Gucci: The Italian house gave us stark minimalism in Milan's Piazza Oberdan - its usual fashion week haunt that was this season defined by a plain white room and industrial silver benches

(Image credit: Gucci)

a waterlogged runway dotted with birch trees

Hunter Original: Deep in the bowels of the University of Westminster, another great British institution staged a wet and wild debut show. Models splashed down a waterlogged runway dotted with birch trees, while well-heeled guests were led over bridges to get to their seats

(Image credit: Hunter Original)

a white moulded archway framing the models' entrance onto a cream runway. Set upon aged wooden flooring

Jason Wu: The Bureau Betak team reflected the designer's classical offering in the show's set design, with a white moulded archway framing the models' entrance onto a cream runway. Set upon aged wooden flooring, only the catwalk itself was lit, leaving the rest of the room in brooding darkness

(Image credit: Jason Wu)

a tiered runway lit with pastel light. Block benches all the way around

Jil Sander: Models paraded around a tiered runway lit with pastel light at Jil Sander's Milan show, while guests sat on block benches. The juxtaposition of hard lines and soft light made the setting feel anything but predictable

(Image credit: Jil Sander)

Magic mirrors and a huge morphing skull

Kenzo: Magic mirrors and a huge morphing skull were just two of the weird and wonderful visions dreamed up by film director David Lynch for his eerie set design for Kenzo inside Les Docks. Villa Eugenie produced a show that expertly veered from the bizarre to the beautiful

(Image credit: Kenzo)

minimalist stepped pyramids with lights above

Louis Vuitton: Unlike the drama-fests of Vuitton's fashion weeks past, Nicolas Ghesquière's debut show got down to business, and fast. A Prouve-esque louvered building was built within the Cour Carrée de Louvre, while inside the space's Venetian blinds blocked out all natural light. To signal the start of the show these louvers were then opened, with the models walking around the set's minimalist, stepped pyramids. It neither overtly complemented nor contrasted the collection; instead simply providing a neutral and contemporary canvas for Ghesquière's girls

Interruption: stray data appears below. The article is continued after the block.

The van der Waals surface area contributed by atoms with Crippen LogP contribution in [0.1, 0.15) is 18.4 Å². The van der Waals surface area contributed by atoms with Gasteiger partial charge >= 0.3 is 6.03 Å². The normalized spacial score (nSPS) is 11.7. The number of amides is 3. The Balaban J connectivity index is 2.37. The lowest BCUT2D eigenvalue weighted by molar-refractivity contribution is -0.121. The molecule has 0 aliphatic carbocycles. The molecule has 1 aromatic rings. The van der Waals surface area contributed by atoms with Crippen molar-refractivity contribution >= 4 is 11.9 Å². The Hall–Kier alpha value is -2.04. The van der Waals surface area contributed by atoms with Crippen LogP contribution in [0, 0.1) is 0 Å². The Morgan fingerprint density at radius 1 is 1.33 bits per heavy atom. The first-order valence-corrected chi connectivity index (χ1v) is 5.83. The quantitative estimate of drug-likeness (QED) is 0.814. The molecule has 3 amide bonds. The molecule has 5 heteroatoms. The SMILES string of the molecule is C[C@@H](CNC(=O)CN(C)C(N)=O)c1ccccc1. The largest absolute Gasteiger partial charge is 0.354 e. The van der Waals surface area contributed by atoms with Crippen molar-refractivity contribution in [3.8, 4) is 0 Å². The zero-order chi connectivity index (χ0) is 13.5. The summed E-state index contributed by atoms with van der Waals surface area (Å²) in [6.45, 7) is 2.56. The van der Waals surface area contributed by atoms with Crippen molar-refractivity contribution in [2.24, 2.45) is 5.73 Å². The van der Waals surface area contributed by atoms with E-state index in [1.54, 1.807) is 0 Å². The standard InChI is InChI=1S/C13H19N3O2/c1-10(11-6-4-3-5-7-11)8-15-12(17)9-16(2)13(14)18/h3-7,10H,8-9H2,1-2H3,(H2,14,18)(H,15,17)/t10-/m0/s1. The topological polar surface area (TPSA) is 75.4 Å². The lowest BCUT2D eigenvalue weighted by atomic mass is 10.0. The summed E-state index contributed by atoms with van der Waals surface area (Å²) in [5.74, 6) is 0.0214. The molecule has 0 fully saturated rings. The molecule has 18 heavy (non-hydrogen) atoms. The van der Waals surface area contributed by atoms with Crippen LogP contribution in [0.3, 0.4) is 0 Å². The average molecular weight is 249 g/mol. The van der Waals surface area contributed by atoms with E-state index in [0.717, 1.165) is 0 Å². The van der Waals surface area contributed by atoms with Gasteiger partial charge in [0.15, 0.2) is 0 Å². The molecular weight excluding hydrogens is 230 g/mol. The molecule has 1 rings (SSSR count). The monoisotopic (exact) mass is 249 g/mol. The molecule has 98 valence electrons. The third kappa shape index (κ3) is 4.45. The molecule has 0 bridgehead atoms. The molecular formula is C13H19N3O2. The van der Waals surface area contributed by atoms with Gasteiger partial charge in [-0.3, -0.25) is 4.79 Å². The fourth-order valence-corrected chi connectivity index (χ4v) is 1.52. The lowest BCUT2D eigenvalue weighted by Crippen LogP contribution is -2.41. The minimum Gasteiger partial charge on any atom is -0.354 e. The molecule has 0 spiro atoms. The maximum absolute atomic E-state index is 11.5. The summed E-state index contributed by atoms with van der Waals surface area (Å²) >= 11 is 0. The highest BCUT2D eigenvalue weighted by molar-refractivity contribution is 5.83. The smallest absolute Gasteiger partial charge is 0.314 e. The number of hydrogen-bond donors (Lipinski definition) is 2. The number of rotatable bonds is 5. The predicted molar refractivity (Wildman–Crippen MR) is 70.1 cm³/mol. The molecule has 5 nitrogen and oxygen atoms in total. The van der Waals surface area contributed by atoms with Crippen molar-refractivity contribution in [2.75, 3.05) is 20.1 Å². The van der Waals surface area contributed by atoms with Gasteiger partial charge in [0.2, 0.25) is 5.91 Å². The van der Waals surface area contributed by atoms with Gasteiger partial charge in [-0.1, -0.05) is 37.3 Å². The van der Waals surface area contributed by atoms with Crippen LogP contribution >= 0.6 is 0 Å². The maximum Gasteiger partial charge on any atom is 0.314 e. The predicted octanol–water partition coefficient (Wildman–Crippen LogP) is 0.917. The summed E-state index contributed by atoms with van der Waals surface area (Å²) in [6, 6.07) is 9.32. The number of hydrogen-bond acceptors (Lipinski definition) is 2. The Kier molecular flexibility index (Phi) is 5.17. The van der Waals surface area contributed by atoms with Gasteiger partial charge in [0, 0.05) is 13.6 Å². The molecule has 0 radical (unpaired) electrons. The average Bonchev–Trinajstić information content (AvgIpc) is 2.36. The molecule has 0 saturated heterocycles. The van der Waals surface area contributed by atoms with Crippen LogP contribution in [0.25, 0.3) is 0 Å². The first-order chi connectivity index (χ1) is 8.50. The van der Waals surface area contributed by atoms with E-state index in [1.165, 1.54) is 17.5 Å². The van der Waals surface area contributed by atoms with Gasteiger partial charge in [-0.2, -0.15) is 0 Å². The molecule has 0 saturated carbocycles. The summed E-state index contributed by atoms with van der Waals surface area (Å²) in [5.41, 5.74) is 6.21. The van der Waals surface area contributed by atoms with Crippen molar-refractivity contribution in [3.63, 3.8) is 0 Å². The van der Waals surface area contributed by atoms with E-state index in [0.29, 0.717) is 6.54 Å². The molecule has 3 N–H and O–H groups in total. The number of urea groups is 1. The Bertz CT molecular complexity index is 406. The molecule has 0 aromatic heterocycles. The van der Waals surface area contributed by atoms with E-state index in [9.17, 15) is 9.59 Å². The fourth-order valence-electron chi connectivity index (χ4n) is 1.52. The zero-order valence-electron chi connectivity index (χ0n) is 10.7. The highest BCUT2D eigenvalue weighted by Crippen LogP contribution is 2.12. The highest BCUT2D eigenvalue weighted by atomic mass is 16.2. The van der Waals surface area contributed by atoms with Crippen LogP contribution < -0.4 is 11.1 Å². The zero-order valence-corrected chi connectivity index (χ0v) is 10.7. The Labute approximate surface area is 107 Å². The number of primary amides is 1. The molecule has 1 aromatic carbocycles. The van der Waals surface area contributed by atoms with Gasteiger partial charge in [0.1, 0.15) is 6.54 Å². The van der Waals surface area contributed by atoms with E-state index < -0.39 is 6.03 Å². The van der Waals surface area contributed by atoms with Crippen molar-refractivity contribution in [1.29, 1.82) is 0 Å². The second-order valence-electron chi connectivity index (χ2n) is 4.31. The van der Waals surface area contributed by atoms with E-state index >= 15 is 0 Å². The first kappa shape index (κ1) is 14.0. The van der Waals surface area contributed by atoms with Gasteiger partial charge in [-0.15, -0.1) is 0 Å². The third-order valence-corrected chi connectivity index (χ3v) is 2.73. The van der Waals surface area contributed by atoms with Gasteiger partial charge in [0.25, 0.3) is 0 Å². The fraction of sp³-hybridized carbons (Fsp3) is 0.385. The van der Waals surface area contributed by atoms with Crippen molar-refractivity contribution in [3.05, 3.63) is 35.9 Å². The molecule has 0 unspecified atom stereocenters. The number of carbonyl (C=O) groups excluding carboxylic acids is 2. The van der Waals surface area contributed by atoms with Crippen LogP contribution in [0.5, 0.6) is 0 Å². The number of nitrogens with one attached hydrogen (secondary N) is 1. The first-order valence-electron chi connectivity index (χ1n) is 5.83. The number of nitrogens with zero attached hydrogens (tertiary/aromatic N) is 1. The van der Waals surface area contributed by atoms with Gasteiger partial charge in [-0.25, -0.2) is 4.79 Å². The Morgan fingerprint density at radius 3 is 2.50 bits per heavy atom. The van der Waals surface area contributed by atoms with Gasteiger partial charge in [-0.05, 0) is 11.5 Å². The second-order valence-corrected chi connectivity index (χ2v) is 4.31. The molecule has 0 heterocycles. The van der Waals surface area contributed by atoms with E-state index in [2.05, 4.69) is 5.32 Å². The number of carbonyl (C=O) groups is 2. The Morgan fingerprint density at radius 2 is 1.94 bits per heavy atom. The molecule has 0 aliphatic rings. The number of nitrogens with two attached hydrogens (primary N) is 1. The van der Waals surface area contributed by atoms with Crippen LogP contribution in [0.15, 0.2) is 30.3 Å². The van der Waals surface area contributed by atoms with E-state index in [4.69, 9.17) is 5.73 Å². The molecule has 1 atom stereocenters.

(Image credit: Louis Vuitton)

Stacked blocks formed Tetris-like seating, concrete pillars and a salmon coloured floor

Marni: Stacked blocks formed Tetris-like seating for Marni's catwalk show, which faced a salmon pink laminate runway that provided a striking contrast to the room's raw concrete pillars. Unusual and surprising, it was redolent of a new phase in Marni's story

(Image credit: Marni)

Large Room with Storm clouds hanging heavy in the air

Marc Jacobs: Storm clouds hung heavy in the air at Pier 36 for Marc Jacobs' New York show, as the voice of Jessica Lange tolled out, proclaiming that 'happy days were here again'...

(Image credit: Marc Jacobs)

individual 'marshmallow' cylindar stools, the soft clouds of the set above them

Marc Jacobs: As guests perched on individual 'marshmallow' cylindar stools, the soft clouds of the set - designed by Stefan Beckman - blended with the pastel hues of Jacobs' dream-like collection

(Image credit: Marc Jacobs)

Birdseye view of a small runway with a dozen chairs either side

Maison Martin Margiela: The avant-garde fashion house once again chose the palatial Hôtel Salomon de Rothschild in Paris for its A/W presentation. The building's grandeur was smartly in keeping with Margiela's use of Harris Tweed and Prince of Wales check this season

(Image credit: Maison Martin Margiela)

a diagonal cruciform runway, projected onto the floor in celestial light

Mary Katrantzou: Guests at this catwalk show, inside Phillips auction house in London, faced a diagonal cruciform runway, projected onto the floor in celestial light. While Katrantzou's collection coruscated with Byzantine-like icons and symbols of spirituality, Bureau Betak's production channelled a more ascetic atmosphere, providing plain benches on bare floorboards

(Image credit: Jamie Smith)

Backlit curtains were dip-dyed in shades that ranged from rust to royal purple

Missoni: Backlit curtains were dip-dyed in shades that ranged from rust to royal purple at Missoni, casting a sunset-like glow over the space. With mini chocolate mousses and a 'Missoni Moments' newspaper offered to guests, the show was playful and relaxed, much like the boyishly sporty collection presented

(Image credit: Missoni)

Industrial runway space